When I was eight or so, I wrote a letter to Dame Miriam Rothschild, the esteemed British natural scientist. I only knew of her because of my mother's love of nature; and so one afternoon, after a long walk in the nearby park to burn off steam, she persuaded me to write to her about the rhododendrons I'd spotted, bows heaving with the weight of the bright blossoms.

A month later, I received a typed letter in the post on thick, creamy paper. It was, of course, from Dame Rothschild, and I could barely believe my luck. It thanked me kindly for my correspondence, and expressed pleasure at my love, and indeed hers, of the rhododendrons out in bloom. I was delighted, as most children are, to receive real hard-copy, personalised mail, with my name on the envelope and sentiments expressed to me alone in its to-the-point prose. So too was I pleased the simplicity of the whole business of letter-writing; but for half an hour of concentrated study, I had convinced someone to dedicate some of their precious time to me.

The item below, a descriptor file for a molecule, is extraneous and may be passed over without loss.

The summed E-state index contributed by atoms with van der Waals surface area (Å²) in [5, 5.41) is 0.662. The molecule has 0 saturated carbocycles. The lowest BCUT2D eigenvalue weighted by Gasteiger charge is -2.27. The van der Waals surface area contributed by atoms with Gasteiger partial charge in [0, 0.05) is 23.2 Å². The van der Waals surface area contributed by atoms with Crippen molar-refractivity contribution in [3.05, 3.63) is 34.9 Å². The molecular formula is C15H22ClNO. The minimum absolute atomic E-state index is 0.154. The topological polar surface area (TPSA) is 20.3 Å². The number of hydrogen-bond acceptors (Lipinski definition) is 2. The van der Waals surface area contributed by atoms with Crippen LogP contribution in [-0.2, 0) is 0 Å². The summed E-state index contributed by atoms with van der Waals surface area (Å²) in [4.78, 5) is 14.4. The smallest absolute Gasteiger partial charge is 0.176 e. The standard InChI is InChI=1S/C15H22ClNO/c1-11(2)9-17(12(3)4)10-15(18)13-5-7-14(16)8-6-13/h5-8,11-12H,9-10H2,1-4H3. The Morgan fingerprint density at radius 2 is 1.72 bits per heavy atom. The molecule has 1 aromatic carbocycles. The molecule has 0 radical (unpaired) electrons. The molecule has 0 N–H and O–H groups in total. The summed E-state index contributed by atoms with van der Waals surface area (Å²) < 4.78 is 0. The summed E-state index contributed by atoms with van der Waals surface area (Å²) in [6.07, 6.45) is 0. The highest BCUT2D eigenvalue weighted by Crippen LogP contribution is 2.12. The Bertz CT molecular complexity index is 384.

It's Cool To Be Kind

This article was first published on The Huffington Post

It's cool to be kind. And before you say it, this isn't the latest fad that washed in with Scandi-chic, hipster beanies or a side-order of quinoa.

Being kind - or an increased awareness of the need to be - is experiencing a resurgence of late. Doing something kind can take as little as seconds, and yet somehow, in environments dominated by do-it-now digital technologies and demanding workloads, our lives are so finely-tuned and full to the brim that they require our undivided attention just to remain operational. The exhaustive pace of modern life means we have to be reminded to leave our desks every hour or take a lunch break, just in case we have to be surgically removed from our monitors. Sleeping? Eating? Once-wonted parts of our daily lives get shaved away in competition to work longer, harder hours.